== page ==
Mexico reels from tomato salmonella outbreak

06/26/2008 12:00:00 AM
Jose Escobedo

Tomatoes in Mexico City's Central de Abasto market. The U.S. Department of Agriculture reported June 24 that Mexico exported 27.8 million pounds of tomatoes to the U.S. from June 1-22. During the same time last year, the amount was 43.2 million pounds.

(June 26, 10:40 a.m.) More than $1 million in losses, with another 325 tons of product, worth $400,000, in jeopardy. That’s what Arturo Salinas, director of operations for Pharr, Texas-based Bonanza 2001, a tomato grower-shipper that sources its romas from 150 acres in Autlán de Navarro, Jalisco, said he has lost in the past three weeks. He said he has about 325 tons of romas, worth $400,000, sitting in a warehouse in Pharr, Texas.

“This situation has affected us, it has been very devastating, and the market took a real fall. Consumers are terrified and nobody is buying,” Salinas said June 25.

While the Food and Drug Administration is busy tracking the source of the Salmonella Saintpaul outbreak, growers in Mexico are suffering the consequences of the FDA’s advisory.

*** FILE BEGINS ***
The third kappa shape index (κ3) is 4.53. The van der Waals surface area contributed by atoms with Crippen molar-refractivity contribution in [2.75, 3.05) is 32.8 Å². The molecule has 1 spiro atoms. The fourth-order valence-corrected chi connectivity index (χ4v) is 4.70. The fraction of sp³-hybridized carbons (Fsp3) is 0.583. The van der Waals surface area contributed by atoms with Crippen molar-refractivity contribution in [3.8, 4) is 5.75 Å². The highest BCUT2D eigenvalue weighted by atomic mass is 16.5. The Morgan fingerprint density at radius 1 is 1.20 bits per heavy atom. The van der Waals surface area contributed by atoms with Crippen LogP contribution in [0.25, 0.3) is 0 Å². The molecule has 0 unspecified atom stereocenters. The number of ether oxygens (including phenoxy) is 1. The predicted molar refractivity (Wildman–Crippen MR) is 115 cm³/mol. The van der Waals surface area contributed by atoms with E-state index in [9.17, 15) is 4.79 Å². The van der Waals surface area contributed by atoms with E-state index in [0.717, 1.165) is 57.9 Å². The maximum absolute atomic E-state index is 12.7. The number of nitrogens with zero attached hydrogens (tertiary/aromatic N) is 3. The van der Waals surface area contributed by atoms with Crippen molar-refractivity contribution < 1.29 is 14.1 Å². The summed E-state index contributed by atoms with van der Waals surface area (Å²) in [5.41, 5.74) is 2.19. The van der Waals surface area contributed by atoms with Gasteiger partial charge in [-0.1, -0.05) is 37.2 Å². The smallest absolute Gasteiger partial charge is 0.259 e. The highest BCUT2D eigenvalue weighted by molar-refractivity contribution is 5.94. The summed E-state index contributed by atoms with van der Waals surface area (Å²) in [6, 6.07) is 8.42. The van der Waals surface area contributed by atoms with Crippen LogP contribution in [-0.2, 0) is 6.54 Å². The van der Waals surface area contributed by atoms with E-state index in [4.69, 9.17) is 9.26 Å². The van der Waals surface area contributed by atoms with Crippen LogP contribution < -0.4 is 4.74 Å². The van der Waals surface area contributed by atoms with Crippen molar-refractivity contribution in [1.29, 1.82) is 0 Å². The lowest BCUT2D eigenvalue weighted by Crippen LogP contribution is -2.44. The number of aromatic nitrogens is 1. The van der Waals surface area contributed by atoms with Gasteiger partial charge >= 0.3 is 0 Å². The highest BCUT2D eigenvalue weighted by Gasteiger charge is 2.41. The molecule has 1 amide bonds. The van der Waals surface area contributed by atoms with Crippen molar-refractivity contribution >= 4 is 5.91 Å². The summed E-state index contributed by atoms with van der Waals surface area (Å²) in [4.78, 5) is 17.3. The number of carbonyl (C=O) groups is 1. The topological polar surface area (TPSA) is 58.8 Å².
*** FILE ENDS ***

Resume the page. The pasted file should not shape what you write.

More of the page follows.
Salinas said before the advisory, the company shipped 10 to 15 loads a day; now, Bonanza ships just two or three loads a day.

“We are having such a hard time selling them. Before (the outbreak), the market was three times stronger than it is now,” he said.

The U.S. Department of Agriculture reported on June 24 that Mexico exported 27.8 million pounds of tomatoes to the U.S. from June 1 through June 22 this year. During the same time last year, the number was 43.2 million pounds.

McAllen, Texas-based GR Produce Inc. echoes Bonanza’s sentiments. The company has 1,402 acres of tomatoes in the states of Sinaloa, Coahuila and Chihuahua.

“We estimated our losses and 79 truckloads have not been able to sell,” GR Produce general manager Abraham Dajlala said. “Every day, we lose thousands and thousands of dollars.”

Product rotting while awaiting test results

At the border in McAllen, the FDA is doing daily inspections and taking tomato samples stored in warehouses in an effort to trace back the salmonella source.

“The FDA lets the tomatoes cross the border, so they will inspect a few here and there. They are currently taking samples,” Salinas said. “After the sampling is done, nobody can touch (the tomatoes) until the labs results come in,” he said.

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